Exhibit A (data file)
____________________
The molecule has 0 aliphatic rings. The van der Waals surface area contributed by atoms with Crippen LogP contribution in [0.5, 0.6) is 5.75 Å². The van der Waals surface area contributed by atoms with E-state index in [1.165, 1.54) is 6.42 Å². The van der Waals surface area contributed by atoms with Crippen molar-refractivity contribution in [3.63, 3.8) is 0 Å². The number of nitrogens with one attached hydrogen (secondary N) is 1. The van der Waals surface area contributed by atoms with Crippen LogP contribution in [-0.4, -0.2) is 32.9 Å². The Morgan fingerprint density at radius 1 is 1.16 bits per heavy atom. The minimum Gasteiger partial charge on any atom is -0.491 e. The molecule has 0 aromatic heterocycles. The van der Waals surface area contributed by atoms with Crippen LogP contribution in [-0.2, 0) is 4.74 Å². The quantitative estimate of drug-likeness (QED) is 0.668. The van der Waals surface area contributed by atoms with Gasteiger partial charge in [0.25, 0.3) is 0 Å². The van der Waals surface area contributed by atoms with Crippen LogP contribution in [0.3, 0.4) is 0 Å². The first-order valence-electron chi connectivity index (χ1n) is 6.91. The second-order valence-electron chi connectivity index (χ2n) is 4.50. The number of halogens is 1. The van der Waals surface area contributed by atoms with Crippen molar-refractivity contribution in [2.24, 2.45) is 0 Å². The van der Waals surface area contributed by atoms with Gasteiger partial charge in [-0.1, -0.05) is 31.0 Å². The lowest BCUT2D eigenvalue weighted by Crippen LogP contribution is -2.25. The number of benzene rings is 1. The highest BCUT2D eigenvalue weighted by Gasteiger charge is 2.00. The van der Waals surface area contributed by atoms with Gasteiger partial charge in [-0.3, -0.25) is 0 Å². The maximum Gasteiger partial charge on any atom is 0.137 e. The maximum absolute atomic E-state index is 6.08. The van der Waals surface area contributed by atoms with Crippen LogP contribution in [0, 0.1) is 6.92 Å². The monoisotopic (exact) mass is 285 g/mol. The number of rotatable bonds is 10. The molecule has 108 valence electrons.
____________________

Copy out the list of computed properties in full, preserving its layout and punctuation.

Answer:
The molecule has 0 aliphatic rings. The van der Waals surface area contributed by atoms with Crippen LogP contribution in [0.5, 0.6) is 5.75 Å². The van der Waals surface area contributed by atoms with E-state index in [1.165, 1.54) is 6.42 Å². The van der Waals surface area contributed by atoms with Crippen molar-refractivity contribution in [3.63, 3.8) is 0 Å². The number of nitrogens with one attached hydrogen (secondary N) is 1. The van der Waals surface area contributed by atoms with Crippen LogP contribution in [-0.4, -0.2) is 32.9 Å². The Morgan fingerprint density at radius 1 is 1.16 bits per heavy atom. The minimum Gasteiger partial charge on any atom is -0.491 e. The molecule has 0 aromatic heterocycles. The van der Waals surface area contributed by atoms with Crippen LogP contribution in [-0.2, 0) is 4.74 Å². The quantitative estimate of drug-likeness (QED) is 0.668. The van der Waals surface area contributed by atoms with Gasteiger partial charge in [0.25, 0.3) is 0 Å². The van der Waals surface area contributed by atoms with Crippen LogP contribution in [0.3, 0.4) is 0 Å². The first-order valence-electron chi connectivity index (χ1n) is 6.91. The second-order valence-electron chi connectivity index (χ2n) is 4.50. The number of halogens is 1. The van der Waals surface area contributed by atoms with Crippen molar-refractivity contribution in [2.24, 2.45) is 0 Å². The van der Waals surface area contributed by atoms with Gasteiger partial charge in [-0.1, -0.05) is 31.0 Å². The lowest BCUT2D eigenvalue weighted by Crippen LogP contribution is -2.25. The number of benzene rings is 1. The highest BCUT2D eigenvalue weighted by Gasteiger charge is 2.00. The van der Waals surface area contributed by atoms with Gasteiger partial charge in [-0.3, -0.25) is 0 Å². The maximum Gasteiger partial charge on any atom is 0.137 e. The maximum absolute atomic E-state index is 6.08. The van der Waals surface area contributed by atoms with Crippen LogP contribution in [0, 0.1) is 6.92 Å². The monoisotopic (exact) mass is 285 g/mol. The number of rotatable bonds is 10. The molecule has 108 valence electrons.